From the description of the embodiment of the invention shown in FIGURES 4, 5 and 6, it is apparent that the principle of redirecting supersonic vibrations from a surface transducer which lies in a plane, may be modified to suit the inside configuration of any sump and more particularly by the use of removable diffusion plates such as 124 and 126, the ultrasonic vibrations may be directed toward a specific work piece" so as to obtain a maximum of efliciency where large numbers of one type of work piece are to be cleaned. Experimentation will also determine which reflectors should be submerged and which incorporated into side walls of the tank.

Having thus described applicant's invention, what he claims is:

1. A degreaser comprising a sump having a wall, a housing, a row of ultrasonic wave generating means mounted in said housing, each means having an ultrasonic radiating surface directed outwardly of the housing, an opening in the said wall of the sump capable of passing a direct band of ultrasonic waves moving at right angles to the radiating surfaces in any vertical, horizontal or intermediate position, and means for fastening the housing interchangeably in any of several selected positions on the outside of the opening and in liquid-tight connection therewith.

2. A degreaser comprising a sump having vertical side walls and a bottom, there being a circular opening in one side wall together with a plurality of equally spaced bolt holes around the circumference of said opening, a cylindrical housing having a recess in one end, a row of transducers mounted in said recess with their radiating surfaces lying in a common plane, an outwardly directed ring flange on the recess end of said cylindrical housing, there being like spaced holes around said flange for mating with the bolt holes around the opening in said wall of the sump, a gasket between the two sets of respective 6 holes, and nuts and bolts holding the cylindrical housing in assembled relationship with the side wall of the tank with the row of transducers in a vertical, horizontal or intermediate position depending upon the mating of the holes.

3. A degreaser comprising a sump having side walls and a bottom, a degreasing solvent in said sump, means for generating ultrasonic waves in communication with said sump, an ultrasonic vibration radiating surface lying in a plane on said means and directed inwardly of said sump, a train of reflectors having ultrasonic vibratable characteristics positioned within said sump and characterized by a first reflector of the train being in the path of the band of vibrations leaving the radiating surface at right angles thereto, and by the last reflector of the train being positioned to direct vibrations toward the center of the sump.

4. An ultrasonic degreaser comprising a chamber having a plurality of side walls, a degreasing solvent in said chamber, means for generating ultrasonic vibrations in and through said solvent, said means having at least one outwardly directed ultrasonic vibration radiating surface, a train of reflectors comprising at least one separate reflector made of ultrasonically vibratable material positioned in the path of a band of said ultrasonic vibrations, and at least one reflector made of ultrasonically vibratable material fixed to and spaced from one of said side walls, said latter reflector being separated from said side walls by a gaseous medium, said gaseous medium being enclosed by said reflector and said side walls, said reflector and said side walls separated by said gaseous medium being below the level of the solvent in said chamber.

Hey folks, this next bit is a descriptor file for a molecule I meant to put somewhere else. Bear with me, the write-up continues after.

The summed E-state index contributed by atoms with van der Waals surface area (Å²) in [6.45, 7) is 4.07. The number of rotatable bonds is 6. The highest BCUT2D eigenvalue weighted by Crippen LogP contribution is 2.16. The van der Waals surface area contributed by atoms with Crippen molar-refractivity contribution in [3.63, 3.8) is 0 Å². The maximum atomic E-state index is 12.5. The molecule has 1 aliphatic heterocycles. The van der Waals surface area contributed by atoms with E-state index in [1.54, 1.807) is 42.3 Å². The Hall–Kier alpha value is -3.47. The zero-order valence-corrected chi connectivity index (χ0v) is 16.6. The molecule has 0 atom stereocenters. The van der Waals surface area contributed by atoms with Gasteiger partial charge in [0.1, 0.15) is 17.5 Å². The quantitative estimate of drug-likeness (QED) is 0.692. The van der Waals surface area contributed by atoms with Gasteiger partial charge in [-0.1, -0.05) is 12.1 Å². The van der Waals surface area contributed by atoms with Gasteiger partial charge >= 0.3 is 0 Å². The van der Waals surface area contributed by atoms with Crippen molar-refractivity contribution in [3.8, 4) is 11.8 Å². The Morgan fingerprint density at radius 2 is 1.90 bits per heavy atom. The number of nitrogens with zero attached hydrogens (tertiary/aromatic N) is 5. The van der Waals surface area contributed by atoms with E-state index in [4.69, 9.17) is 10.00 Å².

References Cited in the file of this patent UNITED STATES PATENTS 2,484,014 Peterson et al. Oct. 11, 1949 2,702,260 Massa Feb. 15, 1955 2,831,785 Kearney Apr. 22, 1958 2,855,526 Jones Oct. 7, 1958 2,864,592 Camp Dec. 16, 1958 2,888,939 Nitsche June 2, 1959

Patent Citations
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US2484014 *Jan 24, 1947Oct 11, 1949American Viscose CorpProduction of artificial fibers
US2702260 *Nov 17, 1949Feb 15, 1955Frank MassaApparatus and method for the generation and use of sound waves in liquids for the high-speed wetting of substances immersed in the liquid
US2831785 *Jun 22, 1954Apr 22, 1958 Jfzgz
US2855526 *Oct 24, 1955Oct 7, 1958Aeroprojects IncApparatus for generating ultrasonic energy of high intensity
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Referenced by
Citing PatentFiling datePublication dateApplicantTitle
US3191527 *Aug 16, 1961Jun 29, 1965Sperry Rand CorpFluid pressure wave printer
US4107790 *Sep 30, 1977Aug 15, 1978Mccord James WUltrasonic cleaning apparatus
US4441517 *Aug 13, 1982Apr 10, 1984Hidden Valley AssociatesApparatus for sonically facilitating the cleaning of oil storage and transport vessels
US4909266 *Mar 10, 1989Mar 20, 1990Frank MassaUltrasonic cleaning system
US5038808 *Mar 15, 1990Aug 13, 1991S&K Products International, Inc.High frequency ultrasonic system
US5090430 *Feb 2, 1990Feb 25, 1992Agape Enterprises, Inc.Ultrasonic cleaning system for fluorescent light diffuser lens
US6145518 *Dec 22, 1998Nov 14, 2000Crs Holdings, Inc.Bulk ultrasonic degreasing cleaning and drying apparatus and method of using same
US6279584Sep 29, 2000Aug 28, 2001Crs Holdings, Inc.Bulk ultrasonic degreasing, cleaning, and drying method
DE3238886A1 *Oct 21, 1982Apr 26, 1984Bbc Reaktor GmbhVerfahren und einrichtung zum entfernen von ablagerungen auf den oberflaechen der bauteile einer wassergekuehlten kernreaktoranlage
DE3534898A1 *Sep 30, 1985Apr 9, 1987Duerr Dental Gmbh Co KgUltrasonic cleaning device
U.S. Classification366/118, 134/1, 310/335, 68/3.00R
International ClassificationB08B3/12
Cooperative ClassificationB08B3/123
European ClassificationB08B3/12B